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Amanda Glam
home : features : amanda glam
January 17, 2022


1/13/2022 5:01:00 PM
Amanda's Picks

Amanda Glam
Entertainment Writer


Being the Ricardos
If you have Amazon Prime, you don’t have to leave your house to see Nicole Kidman in Being the Ricardos (R for language). Kidman plays Lucille Ball and Javier Bardem is Desi Arnaz in Aaron Sorkin's retelling of a week in the lives of the then biggest TV stars in the country. While filming the iconic sitcom, I Love Lucy, the couple deal with Arnaz’s alleged infidelity and an investigation into Ball’s ties to the Communist Party. Oh, and the biggest star on TV is also, gasp, pregnant and nobody has any idea how to deal with that in 1950s television. Meanwhile, the show must go on.
Being the Ricardos is most entertaining when it takes us behind the scenes of the TV show. We meet the writers, played by Tony Hale, Jake Lacy and Alia Shawkat who engage in some very Sorkinian patter. We learn how Ball may have played a scatterbrained housewife, but she spent hours analyzing scenes and fixing them for the better. The movie also shows the delicate balance of power between Ball, Arnaz, the producers and the show’s sponsors.
There’s a lot going on in Being the Ricardos: flashbacks telling the history of the couple’s relationship, Ball’s struggle to be taken seriously as an actress, how Hollywood treats “older” women, a couple of recreated scenes from the sitcom and a history lesson on the Red scare of the 50s.
We also meet your favorite next-door neighbors Fred and Ethel Mertz. Vivian Vance (Nina Arianda) is not a happy camper. The actress is not cool with being the frumpy friend married to that old grouch Fred. That would be William Frawley (J.K. Simmons) who nearly steals the movie. Frawley isn’t very nice to Vance and he does like to drink, but Simmons gets a sweet scene with Kidman so we don’t want to smack him in the face.
But Amanda, you ask, what about Kidman and Bardem? Kidman easily sells the most dramatic scenes but does not have a handle on Ball’s physicality and natural humor. Bardem may not look like Arnaz, but he has his voice down pat and a bit more energy and natural charisma than Kidman.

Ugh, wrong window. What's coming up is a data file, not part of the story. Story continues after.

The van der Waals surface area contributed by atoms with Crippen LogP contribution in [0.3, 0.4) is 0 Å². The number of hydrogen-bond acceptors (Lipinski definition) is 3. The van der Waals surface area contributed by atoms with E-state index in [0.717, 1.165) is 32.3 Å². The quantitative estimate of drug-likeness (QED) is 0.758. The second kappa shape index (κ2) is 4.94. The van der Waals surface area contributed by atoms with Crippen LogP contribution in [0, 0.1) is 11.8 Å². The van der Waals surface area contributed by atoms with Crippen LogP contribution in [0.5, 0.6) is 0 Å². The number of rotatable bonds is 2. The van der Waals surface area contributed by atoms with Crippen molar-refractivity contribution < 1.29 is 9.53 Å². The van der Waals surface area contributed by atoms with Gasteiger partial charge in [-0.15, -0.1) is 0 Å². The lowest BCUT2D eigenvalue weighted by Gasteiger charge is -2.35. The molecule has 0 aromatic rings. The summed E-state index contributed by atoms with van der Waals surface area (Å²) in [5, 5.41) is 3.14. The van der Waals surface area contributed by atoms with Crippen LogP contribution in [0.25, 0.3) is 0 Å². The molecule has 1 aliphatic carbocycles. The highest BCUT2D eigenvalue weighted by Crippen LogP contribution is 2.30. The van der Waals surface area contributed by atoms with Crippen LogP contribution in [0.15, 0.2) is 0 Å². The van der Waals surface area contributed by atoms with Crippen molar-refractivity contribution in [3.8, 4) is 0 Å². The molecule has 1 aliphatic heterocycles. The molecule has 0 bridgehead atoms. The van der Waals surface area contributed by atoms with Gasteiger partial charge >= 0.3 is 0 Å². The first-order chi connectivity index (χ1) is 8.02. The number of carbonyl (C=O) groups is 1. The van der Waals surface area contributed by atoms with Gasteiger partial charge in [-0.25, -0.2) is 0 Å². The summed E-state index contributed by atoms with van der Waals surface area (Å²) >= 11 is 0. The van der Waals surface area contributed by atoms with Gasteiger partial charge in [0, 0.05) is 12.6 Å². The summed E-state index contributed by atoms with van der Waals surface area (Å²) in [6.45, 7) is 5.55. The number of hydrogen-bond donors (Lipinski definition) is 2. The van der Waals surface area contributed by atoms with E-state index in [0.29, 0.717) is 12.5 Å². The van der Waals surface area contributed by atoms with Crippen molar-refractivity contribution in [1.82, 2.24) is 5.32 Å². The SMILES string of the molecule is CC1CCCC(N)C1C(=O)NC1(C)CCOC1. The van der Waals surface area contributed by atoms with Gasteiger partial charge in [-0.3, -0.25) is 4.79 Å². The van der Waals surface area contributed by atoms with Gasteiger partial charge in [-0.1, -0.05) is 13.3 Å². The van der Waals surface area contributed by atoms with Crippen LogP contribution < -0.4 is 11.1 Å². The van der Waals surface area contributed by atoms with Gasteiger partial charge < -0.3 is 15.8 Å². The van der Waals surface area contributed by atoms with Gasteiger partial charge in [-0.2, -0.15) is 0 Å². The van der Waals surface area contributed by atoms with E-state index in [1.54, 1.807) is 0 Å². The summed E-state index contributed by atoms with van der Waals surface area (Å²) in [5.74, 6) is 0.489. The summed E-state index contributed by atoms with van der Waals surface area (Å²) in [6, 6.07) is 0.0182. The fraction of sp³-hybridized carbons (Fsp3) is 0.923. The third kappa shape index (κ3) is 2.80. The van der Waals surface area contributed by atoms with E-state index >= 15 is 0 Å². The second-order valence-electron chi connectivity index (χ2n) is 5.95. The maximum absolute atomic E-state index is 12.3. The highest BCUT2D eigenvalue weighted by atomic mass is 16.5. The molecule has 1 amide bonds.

Sorkin the writer, plays a bit fast and loose with some facts, but makes up for it with his trademark quick and clever dialogue. I wish Sorkin the director had trimmed some of the fat from Being the Ricardos. There’s a lot of story here and most of the plotlines don’t get the attention they deserve. Personally, I’m all for the Mertzes getting their own miniseries.
Being the Ricardos: 3 out of 5 stars
Nicole Kidman: 4.5 out of 5 stars


The Eyes of Tammy Faye
Where Kidman falls short in bringing Lucy to life, Jessica Chastain nails her subject, Tammy Fay Bakker, in The Eyes of Tammy Faye (PG-13) available on HBO Max. Chastain is brilliant in a demanding role that never becomes a caricature. You’ll recognize Chastain as the naive and pious college student and struggling newlywed performing Christian puppet shows on the road with her husband Reverend-to-be Jim Bakker (Andrew Garfield). Then the fake eyelashes, lip liner and wigs come out and Chastain becomes unrecognizable as the Tammy Faye we remember.
Chastain and Director Michael Showalter obviously like and respect Tammy Faye. They portray her as a kind-hearted, religious woman with a disapproving mom and a husband who neglects her. In the 1970s and 80s she and Jim became superstars of Christian broadcasting. Jim seems to know that Tammy with her enthusiastic singing and upbeat attitude is the star of the show. When Jim and Tammy Faye become fur coat in summer and gold sink wealthy, she doesn’t go all Housewives of Atlanta. Tammy Faye craves love more than material wealth and the best source of that love is her audience. When the Bakkers are caught in several scandals and lose everything, it’s the audience or “partners” that Tammy Faye misses the most.
While The Eyes of Tammy Faye does explore Tammy Faye’s addiction to pills, marriage problems and very briefly, Jim Bakker’s alleged homosexuality, it skimps on details of the couple’s off-camera relationship. Also oddly ignored are the Bakker’s kids who basically disappear after childbirth. Did Tammy like being a mother? Was Jim a good dad? Did they do anything as a family? The movie briefly looks at Tammy Faye’s post-divorce comeback as a reality show star, but smartly ends before Tammy Faye became ill and died from cancer in 2007. The Eyes of Tammy Faye isn’t perfect but it sheds light on a woman who many remember only for her mascara and boasts one of the strongest performances of the year.
The Eyes of Tammy Faye: 4.5 out of 5 stars
Jessica Chastain: 5 out of 5 stars
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